Simply put, it’s not a very good idea. It’s a lot more comfortable for your cats to have their own litter boxes plus auxiliary extras, and it could save you some hassle in the long run. Cats are typically too territorial to share, so it’s better for them that they don’t share one litter box.
Read this post for more information about litter boxes and which ones you should pick!
Table of Contents
Understanding the Problem
Cats like a bit of privacy. Even amongst siblings from the same litter, cats will need a good deal of alone time to do their own thing. This being the case, answering natures call can be unsettling if you have to share a litter box.
Also, as all cat owners know: cats are very possessive. They are quite obsessive creatures of habit. As such, they will often trademark their favorite travel paths throughout the house. Any interruption could provoke hostility.
If a less dominant cat is insolent enough to trespass on what the alpha considers to be their litter box, the alpha will in some cases bully the other cat away. Sharing a litter box is stressful enough, but not having a safe pee place at all will be very bad for both you and your pet.
Even if your cats are willing to share, you will find that keeping the litter box clean will be an irritating and frequent job. They need a nice clean space to do their business. If more than one cat is using the same litter box, a lot of poo will quickly accumulate. If they can’t find somewhere comfortable in the litter box to go to the loo, they will find somewhere outside it (i.e. your carpets, furniture or nearest pot plant.)
The Cat to Litter Box Ratio: The Golden Rule
The best way then is to have multiple litter boxes for your multiple feline housemates. The golden rule says that you should have at least one more than the amount of cats you have. A good rule of thumb is to have at least 1 and a half litter boxes for every cat i.e. 1 cat – 2 litter boxes, 2 cats – 3 litter boxes, 3 cats – 5 litter boxes, and so forth.
Such a consideration will allow each cat to claim their own toilet, while having at least one extra just in case.
How to Prevent Problems: Multi Cat Litter Box Solutions
You might find that at first your cats are all quite polite and don’t mind sharing. However, there is a good chance that someone will kick up a fuss at some point. If you don’t have a spare and think things are going fine, that’s a bonus. But there are a few pointers which could indicate that your cat is looking to take his business elsewhere (which I’m sure you’ll want to avoid.)
In order to deter other cats from their favorite toilet spot, the greedier of the bunch might start to spray the entry or surrounding areas of the litter box. This behavior is more applicable to cats with covered litter boxes, but not necessarily constricted to them.
Otherwise, they might begin to leave their droppings uncovered. Some cats don’t get into this habit, but for those who do and then stop all of a sudden, they are likely trying to make a point to their housemates to not use their litter box.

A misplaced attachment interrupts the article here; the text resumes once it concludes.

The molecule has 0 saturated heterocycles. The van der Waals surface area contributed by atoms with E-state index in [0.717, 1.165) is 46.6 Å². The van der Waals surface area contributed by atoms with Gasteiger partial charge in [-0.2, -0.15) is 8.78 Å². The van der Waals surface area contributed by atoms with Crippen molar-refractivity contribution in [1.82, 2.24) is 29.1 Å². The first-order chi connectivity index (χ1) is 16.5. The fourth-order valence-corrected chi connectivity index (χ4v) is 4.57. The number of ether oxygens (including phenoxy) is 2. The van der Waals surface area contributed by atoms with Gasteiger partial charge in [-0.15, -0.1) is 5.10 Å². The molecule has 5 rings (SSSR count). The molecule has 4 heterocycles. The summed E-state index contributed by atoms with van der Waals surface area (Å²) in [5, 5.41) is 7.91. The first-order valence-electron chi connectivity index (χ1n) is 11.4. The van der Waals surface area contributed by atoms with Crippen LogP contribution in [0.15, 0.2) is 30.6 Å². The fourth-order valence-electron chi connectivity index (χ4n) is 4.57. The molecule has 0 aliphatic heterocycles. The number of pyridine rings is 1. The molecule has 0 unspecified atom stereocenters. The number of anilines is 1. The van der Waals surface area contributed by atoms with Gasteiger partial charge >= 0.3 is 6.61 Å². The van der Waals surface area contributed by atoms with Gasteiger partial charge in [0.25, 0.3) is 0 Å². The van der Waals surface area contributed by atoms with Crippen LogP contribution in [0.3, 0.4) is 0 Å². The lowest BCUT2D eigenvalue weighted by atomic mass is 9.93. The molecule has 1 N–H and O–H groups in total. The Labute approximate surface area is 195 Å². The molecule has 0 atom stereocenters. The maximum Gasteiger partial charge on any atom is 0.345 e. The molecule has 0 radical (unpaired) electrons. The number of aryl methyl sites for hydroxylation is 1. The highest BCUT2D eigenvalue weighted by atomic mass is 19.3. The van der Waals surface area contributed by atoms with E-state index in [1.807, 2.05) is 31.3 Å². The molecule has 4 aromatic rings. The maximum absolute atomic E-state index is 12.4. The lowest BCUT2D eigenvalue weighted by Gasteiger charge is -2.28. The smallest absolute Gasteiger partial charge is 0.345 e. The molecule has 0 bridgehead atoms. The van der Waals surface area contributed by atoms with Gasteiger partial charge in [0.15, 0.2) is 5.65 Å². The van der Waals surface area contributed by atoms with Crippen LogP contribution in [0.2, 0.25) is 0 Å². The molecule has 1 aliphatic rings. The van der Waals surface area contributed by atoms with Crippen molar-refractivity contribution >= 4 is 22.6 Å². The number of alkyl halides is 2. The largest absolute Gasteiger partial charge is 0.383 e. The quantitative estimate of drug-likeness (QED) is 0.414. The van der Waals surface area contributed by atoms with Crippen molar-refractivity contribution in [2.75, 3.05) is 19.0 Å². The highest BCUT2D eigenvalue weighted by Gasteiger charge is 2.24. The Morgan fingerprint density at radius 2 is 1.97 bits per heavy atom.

The more grievous cats may not deign to fend off their similarly put-out feline brethren, and go straight for dirty protests around your living space. In order to avoid such inconveniences, just get the extra litter box.
Where Should I Put Each Box? Can I Put Two Litter Boxes Next To Each Other?
Make sure that the boxes are well separated to exclude territorial misgivings. If you have two cats, for example, put one each in suitable rooms which are furthest away from each other and find a good place somewhere roughly halfway between them.
It’s pretty straightforward to find a good place for them; so long as the area is generally clean, accessible and away from food bowls and water dishes. Ideally it would also be a quiet, secluded spot where your cat can go to the toilet in peace.
It should be obvious by now that you should have at least one extra litter box over the amount of cats in your house. Sometimes, a cat can still have reservations about sharing his house with an impostor. What then?
Firstly, any behavioral problems can be linked to health issues, so a trip to the vet would be a good idea. Once you have the all clear, you can go about working out the issue between yourselves.
It might just be that your cat doesn’t like the positioning of her litter box. Try shifting them about to see if she’ll take to other places. It is important to find discreet, peaceful places to put it in.
If this fails it is time to re-toilet-train your pet. You will have to separate your troublemaker from the others by way of a safe room, where you will place their food, water, litter box, bed and a scratching post. Beforehand, the room will need to be cleansed of any previous protests with an enzymatic pet mess cleaner.
Once it is all set up, lock her up for a few days or so, making sure to visit her regularly so that she doesn’t get lonely. It might be hard to lock your cat away, but stay strong until you can be sure of routine use of the litter box. Then, you can reacquaint the mischief-maker to her adversary and see if the issue is resolved for good.
Even if it seems to be going fine sharing, it is always more beneficial to stick to the golden rule for litter boxes – always have at least one per cat and extras on top of that.